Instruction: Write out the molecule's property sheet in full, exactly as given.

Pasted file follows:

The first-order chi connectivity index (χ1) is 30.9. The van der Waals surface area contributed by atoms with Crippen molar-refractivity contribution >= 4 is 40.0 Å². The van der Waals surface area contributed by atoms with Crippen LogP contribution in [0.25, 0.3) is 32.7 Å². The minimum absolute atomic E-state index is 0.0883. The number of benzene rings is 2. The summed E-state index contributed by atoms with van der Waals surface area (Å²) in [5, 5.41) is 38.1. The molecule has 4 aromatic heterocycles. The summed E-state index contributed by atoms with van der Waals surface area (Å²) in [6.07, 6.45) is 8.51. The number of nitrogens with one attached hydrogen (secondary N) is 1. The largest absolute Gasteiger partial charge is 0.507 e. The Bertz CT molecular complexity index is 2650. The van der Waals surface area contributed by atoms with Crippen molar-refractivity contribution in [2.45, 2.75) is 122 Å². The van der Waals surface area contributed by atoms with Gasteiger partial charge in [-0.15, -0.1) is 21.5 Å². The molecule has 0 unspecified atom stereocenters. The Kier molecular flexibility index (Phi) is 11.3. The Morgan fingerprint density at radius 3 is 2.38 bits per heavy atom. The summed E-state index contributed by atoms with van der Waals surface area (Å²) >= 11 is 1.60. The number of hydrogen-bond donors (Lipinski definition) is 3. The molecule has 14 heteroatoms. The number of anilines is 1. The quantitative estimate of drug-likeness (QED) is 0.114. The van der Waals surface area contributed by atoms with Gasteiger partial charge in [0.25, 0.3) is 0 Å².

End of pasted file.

The first-order chi connectivity index (χ1) is 30.9. The van der Waals surface area contributed by atoms with Crippen molar-refractivity contribution >= 4 is 40.0 Å². The van der Waals surface area contributed by atoms with Crippen LogP contribution in [0.25, 0.3) is 32.7 Å². The minimum absolute atomic E-state index is 0.0883. The number of benzene rings is 2. The summed E-state index contributed by atoms with van der Waals surface area (Å²) in [5, 5.41) is 38.1. The molecule has 4 aromatic heterocycles. The summed E-state index contributed by atoms with van der Waals surface area (Å²) in [6.07, 6.45) is 8.51. The number of nitrogens with one attached hydrogen (secondary N) is 1. The largest absolute Gasteiger partial charge is 0.507 e. The Bertz CT molecular complexity index is 2650. The van der Waals surface area contributed by atoms with Crippen molar-refractivity contribution in [2.45, 2.75) is 122 Å². The van der Waals surface area contributed by atoms with Gasteiger partial charge in [-0.15, -0.1) is 21.5 Å². The molecule has 0 unspecified atom stereocenters. The Kier molecular flexibility index (Phi) is 11.3. The Morgan fingerprint density at radius 3 is 2.38 bits per heavy atom. The summed E-state index contributed by atoms with van der Waals surface area (Å²) >= 11 is 1.60. The number of hydrogen-bond donors (Lipinski definition) is 3. The molecule has 14 heteroatoms. The number of anilines is 1. The quantitative estimate of drug-likeness (QED) is 0.114. The van der Waals surface area contributed by atoms with Gasteiger partial charge in [0.25, 0.3) is 0 Å².